In case you haven’t picked up on it yet, Turmeric is a great oil when you need relief from pain. Your head and neck are no exception! When you feel a tension headache coming on, or maybe you just slept wrong, add a few drops to a carrier oil and massage onto the area of concern to help ease the pain.

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25 thoughts on “Top 4 Ways to Use Organic Turmeric CO2 Essential Oil”

    1. The Fresh Tek, This unique essential oil is obtained through a very innovative, tailor-made version of steam distillation. Using ‘fresh’ rhizomes, the herb is distilled at a much lower temperature than traditional distillation, for a fraction of the time usually required. This technology also circulates the pulp so the material comes in contact with the heating medium for a very short duration, resulting in beautifully fresh top notes and unique, special oil. With CO2 extracts, Carbon Dioxide is pressurized until it’s a liquid. It is used as the solvent to remove the oil from the plant material. With this solvent, there is no residue left behind, and the precious oil is removed using much lower temperatures, so less properties within the oils are sacrificed.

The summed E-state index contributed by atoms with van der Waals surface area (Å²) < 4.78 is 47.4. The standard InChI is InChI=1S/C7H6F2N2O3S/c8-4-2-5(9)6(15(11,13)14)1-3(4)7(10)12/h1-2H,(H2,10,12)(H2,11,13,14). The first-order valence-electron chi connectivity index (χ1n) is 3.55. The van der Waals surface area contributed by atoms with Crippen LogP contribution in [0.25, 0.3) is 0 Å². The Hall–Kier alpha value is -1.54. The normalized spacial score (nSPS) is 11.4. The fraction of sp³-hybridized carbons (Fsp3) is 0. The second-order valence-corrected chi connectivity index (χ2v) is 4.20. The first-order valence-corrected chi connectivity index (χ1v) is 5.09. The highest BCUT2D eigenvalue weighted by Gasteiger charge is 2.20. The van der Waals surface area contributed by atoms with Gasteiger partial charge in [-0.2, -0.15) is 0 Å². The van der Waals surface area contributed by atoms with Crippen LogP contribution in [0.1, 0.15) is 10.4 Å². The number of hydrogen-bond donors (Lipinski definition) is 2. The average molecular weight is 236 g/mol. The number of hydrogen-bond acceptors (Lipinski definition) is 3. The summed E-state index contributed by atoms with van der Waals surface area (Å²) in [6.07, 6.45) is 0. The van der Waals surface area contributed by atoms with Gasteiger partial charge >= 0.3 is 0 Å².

• I see that you suggest ginger CO2 as a compatible blend ingredient, and I have a few questions about adding a couple more. I’d like to make a “spice blend” of turmeric, ginger, rosemary, and oregano… all have some potential tumor-reduction qualities. Is there any contradiction/problem to blending these oils? Are there any well-known “anti-synergies” that might reduce the effectiveness of using each individually? I know that you don’t generally suggest ingesting essential oils, but given that each of these are derived from very common food ingredients, are they generally safe in small amounts for ingestion? Thanks.

    1. For issues related to cancer or tumors, it is best to work directly with your healthcare providers. We cannot advise in matters such as these.

  • Just received my turmeric co2 today. I’m excited to use it for my face serum. I’ll definitely be using it this winter when the cold hurts my bones! Thanks PT for all the info!

  • I have been using turmeric combined with PT’s ginger eo as a rub over my abdomen to help with bloating.

  • I recently received this oil and wondered what to use it for. Thank you for giving me some great ideas! The information I gain from this site as well as the great quality oils are invaluable to me.

  • I use your recipe from the article “4 Ways to Use Blue Tansy” for muscle and joint pain and it works great for both hubby and myself. I have a question about the two recipes. The recipe from the 4 ways to Use Blue Tansy article is: